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Books from Brooklyn to Bulawayo

By Tom Watson on September 13, 2007No Comment

Books from Brooklyn to Bulawayo
By Philip Li, 9/13/07

“We saw. We started thinking. We wanted to do something.”  This is what inspired Mark Grashow and Sheri Saltzberg to launch the US-Africa Children’s Fellowship three years ago to ‘rescue’ unwanted, used text books in New York to fill a huge need for resources and materials in classrooms in Zimbabwe. 

This grassroots initiative started by a retired high school teacher and public health educator exemplifies the difference that an individual, or two, can make.  Today, 35 pairs of sister-schools with 18,000 students on both sides of the Atlantic are learning and building a unique bond with one another.  By design, with two educators at the helm, Mark and Sheri wanted this to be more than just a one-way flow of books.  They wanted to create partnerships and real connections between the schools involved   for teachers, students, their parents and volunteers. 

Their work is profiled in “Giving”, the new book by former President Bill Clinton as an example of the way people are engaging in philanthropic endeavors.

onPhilanthropy spoke with Sheri and Mark about their experience.

How did the US-Africa Children’s Fellowship happen?
When we were in Zimbabwe, we saw the desire and need of teachers for sets of textbooks to help them work with their classes. As a retired teacher, Mark knew that older textbooks were being ‘recycled’ and thought that they could be put to better use.  We did some research and learned that no one else was really doing this kind of work, so we decided to pursue it. We created the 501 ( c ) 3 because we wanted to encourage broad based support and give us entry to other grantmakers. In addition, we wanted the organization to be free standing so that it could be replicated, if others were interested.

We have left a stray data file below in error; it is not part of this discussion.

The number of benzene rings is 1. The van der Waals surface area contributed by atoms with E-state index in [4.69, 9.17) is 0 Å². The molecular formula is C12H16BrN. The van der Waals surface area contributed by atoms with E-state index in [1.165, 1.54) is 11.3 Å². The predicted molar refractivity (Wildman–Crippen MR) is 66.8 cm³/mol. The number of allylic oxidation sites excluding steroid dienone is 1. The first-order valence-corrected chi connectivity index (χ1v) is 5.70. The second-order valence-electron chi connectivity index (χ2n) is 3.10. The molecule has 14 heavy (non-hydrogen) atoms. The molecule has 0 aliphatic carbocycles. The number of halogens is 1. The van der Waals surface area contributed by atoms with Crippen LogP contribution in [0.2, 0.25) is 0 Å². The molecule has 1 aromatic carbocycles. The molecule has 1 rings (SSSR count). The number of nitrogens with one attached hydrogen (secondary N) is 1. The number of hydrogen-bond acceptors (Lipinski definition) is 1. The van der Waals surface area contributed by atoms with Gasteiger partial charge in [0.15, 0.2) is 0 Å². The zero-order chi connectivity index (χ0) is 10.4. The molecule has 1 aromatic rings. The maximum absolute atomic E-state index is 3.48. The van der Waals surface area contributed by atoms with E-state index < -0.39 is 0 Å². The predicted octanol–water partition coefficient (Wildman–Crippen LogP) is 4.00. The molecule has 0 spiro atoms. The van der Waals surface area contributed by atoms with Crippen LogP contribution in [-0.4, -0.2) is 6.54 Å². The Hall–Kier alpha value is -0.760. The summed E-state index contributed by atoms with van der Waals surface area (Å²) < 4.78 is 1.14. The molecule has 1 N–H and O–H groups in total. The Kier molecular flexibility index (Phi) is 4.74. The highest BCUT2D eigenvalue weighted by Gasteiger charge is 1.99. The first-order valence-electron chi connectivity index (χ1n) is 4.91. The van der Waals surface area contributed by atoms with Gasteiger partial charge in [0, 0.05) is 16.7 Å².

What have you learned?
People want to be part of a good effort and people can make a difference. While it can be difficult, it can be done.  Passion and commitment can take you a long way.

If you had a ‘do over’, what would you have done differently?
We would harness our enthusiasm and our desire to jump right in.  This would require us to really taken a step back to flesh out all the details of our business plan.  In a trans-Atlantic effort like ours, it’s all about the logistics of getting the books and other school materials from the US to Zimbabwe. Setting up a collection and distribution system in advance would have made life easier. We spent the first year figuring out how to store thousands of used text books until we were ready to ship, packing it all, and then getting it to the vessel.  And on the backside it is unwinding everything and getting the right books to the right classrooms in the right communities. It’s much more complicated than it might seem.

What’s been the most difficult aspect of doing your work?
Nothing we face here managing logistics or fundraising — compares to the challenges facing the people of Zimbabwe.  With food supplies and petrol scarce in much of  the country and with other important priorities, these needs justifiably supersede everything else  including getting our materials to Bulawayo.

What’s the most rewarding aspect of the US-Africa Children’s Fellowship?
Picking one is too hard.  We love seeing kids reading books in a library that once was empty; having adults ask the schools to start adult literacy programs, listening to students in both countries talk about their pen pals and learning about each others’ lives; and allowing committed teachers to do what they want to do   to educate and empower the next generation.

What  are your future plans?
The future for us is about securing more diverse funding streams so that we can do even more. Right now we have 300 schools requesting to join the program.  The response from being included in President Clinton’s book, “Giving,” has been terrific.  Right now I can’t make my way to the kitchen because of all the boxes in the hallway filled with text books, soccer balls, fabric, and school supplies.   The outpouring of support is great and we appreciate it.  For us, we are all about sustainability and wanting to create something that can stand on its own and is beyond us.  If people want to learn more or support our work we’re at

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